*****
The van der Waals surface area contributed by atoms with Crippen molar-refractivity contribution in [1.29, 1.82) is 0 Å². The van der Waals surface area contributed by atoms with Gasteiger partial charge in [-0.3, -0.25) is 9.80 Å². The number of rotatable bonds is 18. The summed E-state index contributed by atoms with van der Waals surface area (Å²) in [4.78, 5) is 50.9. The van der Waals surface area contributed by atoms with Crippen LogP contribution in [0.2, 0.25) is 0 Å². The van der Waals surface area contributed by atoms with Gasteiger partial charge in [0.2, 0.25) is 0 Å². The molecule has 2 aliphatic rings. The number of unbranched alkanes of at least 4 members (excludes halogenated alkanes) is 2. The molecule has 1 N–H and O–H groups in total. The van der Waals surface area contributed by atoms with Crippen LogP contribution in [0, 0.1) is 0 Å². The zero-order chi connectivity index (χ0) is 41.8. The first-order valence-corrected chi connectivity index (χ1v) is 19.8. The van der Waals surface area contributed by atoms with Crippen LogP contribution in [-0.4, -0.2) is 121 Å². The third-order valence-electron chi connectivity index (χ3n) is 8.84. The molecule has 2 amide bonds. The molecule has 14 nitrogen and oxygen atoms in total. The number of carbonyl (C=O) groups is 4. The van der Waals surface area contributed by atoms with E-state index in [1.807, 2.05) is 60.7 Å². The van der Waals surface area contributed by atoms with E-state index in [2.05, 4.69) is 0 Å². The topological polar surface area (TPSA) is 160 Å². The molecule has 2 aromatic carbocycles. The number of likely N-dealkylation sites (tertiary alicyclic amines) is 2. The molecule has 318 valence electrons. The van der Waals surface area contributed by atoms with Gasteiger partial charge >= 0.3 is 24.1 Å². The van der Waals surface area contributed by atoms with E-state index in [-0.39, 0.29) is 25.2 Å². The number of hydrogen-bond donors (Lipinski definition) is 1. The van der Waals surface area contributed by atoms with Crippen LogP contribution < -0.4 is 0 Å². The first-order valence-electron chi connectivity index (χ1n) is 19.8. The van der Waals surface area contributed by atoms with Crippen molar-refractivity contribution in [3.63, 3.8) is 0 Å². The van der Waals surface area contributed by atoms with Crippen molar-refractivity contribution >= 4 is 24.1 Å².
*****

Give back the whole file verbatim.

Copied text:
The van der Waals surface area contributed by atoms with Crippen molar-refractivity contribution in [1.29, 1.82) is 0 Å². The van der Waals surface area contributed by atoms with Gasteiger partial charge in [-0.3, -0.25) is 9.80 Å². The number of rotatable bonds is 18. The summed E-state index contributed by atoms with van der Waals surface area (Å²) in [4.78, 5) is 50.9. The van der Waals surface area contributed by atoms with Crippen LogP contribution in [0.2, 0.25) is 0 Å². The van der Waals surface area contributed by atoms with Gasteiger partial charge in [0.2, 0.25) is 0 Å². The molecule has 2 aliphatic rings. The number of unbranched alkanes of at least 4 members (excludes halogenated alkanes) is 2. The molecule has 1 N–H and O–H groups in total. The van der Waals surface area contributed by atoms with Crippen LogP contribution in [0, 0.1) is 0 Å². The zero-order chi connectivity index (χ0) is 41.8. The first-order valence-corrected chi connectivity index (χ1v) is 19.8. The van der Waals surface area contributed by atoms with Crippen LogP contribution in [-0.4, -0.2) is 121 Å². The third-order valence-electron chi connectivity index (χ3n) is 8.84. The molecule has 2 amide bonds. The molecule has 14 nitrogen and oxygen atoms in total. The number of carbonyl (C=O) groups is 4. The van der Waals surface area contributed by atoms with E-state index in [1.807, 2.05) is 60.7 Å². The van der Waals surface area contributed by atoms with E-state index in [2.05, 4.69) is 0 Å². The topological polar surface area (TPSA) is 160 Å². The molecule has 2 aromatic carbocycles. The number of likely N-dealkylation sites (tertiary alicyclic amines) is 2. The molecule has 318 valence electrons. The van der Waals surface area contributed by atoms with Gasteiger partial charge >= 0.3 is 24.1 Å². The van der Waals surface area contributed by atoms with E-state index in [-0.39, 0.29) is 25.2 Å². The number of hydrogen-bond donors (Lipinski definition) is 1. The van der Waals surface area contributed by atoms with Crippen LogP contribution < -0.4 is 0 Å². The first-order valence-electron chi connectivity index (χ1n) is 19.8. The van der Waals surface area contributed by atoms with Crippen molar-refractivity contribution in [3.63, 3.8) is 0 Å². The van der Waals surface area contributed by atoms with Crippen molar-refractivity contribution >= 4 is 24.1 Å².